Fruit salads are usually sweet at this time of the year. Juicy, ripe, fragrant fruit with sweet flavoring. This is the happiness of summer salad, bite after bite. In other words, I often feel that it is necessary to take these fruit salads from the dessert area and bring them to the delicious side nearby. This is what we are doing today.
Delicious fruit summer salad
One of the most popular examples of this salad is the (always popular) combination of watermelon, feta and mint. You may be very clear. You can get the sweetness from melon, the salt from feta, and the spicy herb flavor of mint. This is an example, but there are many other ways to explore this field. There are many ways to highlight and bring out the soft sweetness of summer fruits. I think we may pass some other ideas on today's recipe road. Let us brainstorm!
Summer fruits are usually very tender, so it will be nice to bring a sense of crunch and texture to the preparation. You can use fried onions, shallots or roasted nuts. I think we can agree that few things will not be improved by introducing deep caramelized shallots-they are the most popular ingredient in this salad (or many salads, really). In addition, the introduction of mixed green elements is usually welcome, and you can use various herbs, bean sprouts or salad vegetables.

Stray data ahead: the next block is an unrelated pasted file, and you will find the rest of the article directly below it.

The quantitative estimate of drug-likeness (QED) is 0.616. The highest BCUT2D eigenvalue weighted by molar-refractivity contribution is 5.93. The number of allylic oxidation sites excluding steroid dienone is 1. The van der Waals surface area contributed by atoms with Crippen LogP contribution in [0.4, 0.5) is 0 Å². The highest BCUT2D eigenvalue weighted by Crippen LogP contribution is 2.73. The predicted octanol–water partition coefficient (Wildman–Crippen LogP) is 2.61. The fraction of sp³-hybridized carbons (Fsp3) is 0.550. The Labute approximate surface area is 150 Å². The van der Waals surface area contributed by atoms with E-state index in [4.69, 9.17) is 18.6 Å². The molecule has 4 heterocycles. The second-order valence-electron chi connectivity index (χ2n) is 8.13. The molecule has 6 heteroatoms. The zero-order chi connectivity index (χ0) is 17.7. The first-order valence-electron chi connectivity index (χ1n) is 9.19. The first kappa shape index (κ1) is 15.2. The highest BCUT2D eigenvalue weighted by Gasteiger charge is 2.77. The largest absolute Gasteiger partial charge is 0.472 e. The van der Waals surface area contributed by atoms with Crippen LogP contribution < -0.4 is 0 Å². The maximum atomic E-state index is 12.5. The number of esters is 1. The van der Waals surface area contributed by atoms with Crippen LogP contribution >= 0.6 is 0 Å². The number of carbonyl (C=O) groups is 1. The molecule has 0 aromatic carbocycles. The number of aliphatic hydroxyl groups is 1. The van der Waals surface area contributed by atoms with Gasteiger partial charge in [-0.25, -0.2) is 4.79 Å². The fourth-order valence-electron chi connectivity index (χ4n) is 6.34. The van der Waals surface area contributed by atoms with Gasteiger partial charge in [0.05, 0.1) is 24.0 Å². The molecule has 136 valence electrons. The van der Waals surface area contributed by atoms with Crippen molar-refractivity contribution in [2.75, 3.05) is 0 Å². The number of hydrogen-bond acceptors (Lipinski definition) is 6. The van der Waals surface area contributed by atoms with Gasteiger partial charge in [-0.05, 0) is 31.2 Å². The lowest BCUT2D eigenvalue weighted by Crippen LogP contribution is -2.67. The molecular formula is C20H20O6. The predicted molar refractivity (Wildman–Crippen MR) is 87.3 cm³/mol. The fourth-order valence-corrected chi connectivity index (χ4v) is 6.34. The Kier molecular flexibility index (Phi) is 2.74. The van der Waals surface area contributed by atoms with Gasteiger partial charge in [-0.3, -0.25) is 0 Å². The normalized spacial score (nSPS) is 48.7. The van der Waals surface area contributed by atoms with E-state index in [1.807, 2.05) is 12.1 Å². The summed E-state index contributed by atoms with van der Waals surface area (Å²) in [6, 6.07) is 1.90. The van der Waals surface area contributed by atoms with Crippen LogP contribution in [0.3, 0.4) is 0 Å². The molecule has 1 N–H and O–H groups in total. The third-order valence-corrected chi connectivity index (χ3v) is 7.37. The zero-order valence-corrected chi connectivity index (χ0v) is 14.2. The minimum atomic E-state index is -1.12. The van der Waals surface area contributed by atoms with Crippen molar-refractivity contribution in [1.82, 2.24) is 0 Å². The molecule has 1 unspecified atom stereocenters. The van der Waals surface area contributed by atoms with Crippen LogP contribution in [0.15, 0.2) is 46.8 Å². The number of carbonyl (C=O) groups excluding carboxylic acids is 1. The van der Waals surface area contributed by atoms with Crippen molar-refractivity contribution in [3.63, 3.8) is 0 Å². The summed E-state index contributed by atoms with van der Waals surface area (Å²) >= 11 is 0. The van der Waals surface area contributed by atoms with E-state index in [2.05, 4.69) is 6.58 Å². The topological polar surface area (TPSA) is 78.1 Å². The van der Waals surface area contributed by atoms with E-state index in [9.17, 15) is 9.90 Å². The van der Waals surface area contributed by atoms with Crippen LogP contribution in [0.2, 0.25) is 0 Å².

Ingredients of Pluot summer salad recipe
This salad is about pluot. They are now at the top of the market, so this recipe centers on them. If you can't find good pluots, you can try a version with another stone fruit, or a mixture of them. Plums, cherries, nectarines, etc. are fair games. Here, the fruit is paired with roasted ginger, garlic and shallots. Drizzle with a simple lime soy sauce and sprinkle a lot of herbs-mint, basil and coriander. In addition, there are many roasted peanuts.
It's also super adaptable. Bri noted in the comments below, "...right now, asian pears, persimmons, and pomegranates are in season, but no pluots or plums. I made a substitution with those three, minus the dried fruit, and it turned out wonderfully..."
A couple of notes
Make an effort to source good ginger. I can often find organic Hawaiian ginger, or locally grown ginger, and tend to stock up on that.
The recipe below features a soy sauce/shoyu dressing here, and I love it, but you can make the dressing substituting salt instead. The flavor of the fruit will come through more directly. It's just a slightly simpler take. In that case, add the honey to the lime juice, as called for, then whisk in sea salt until the dressing tastes balanced and delicious to you.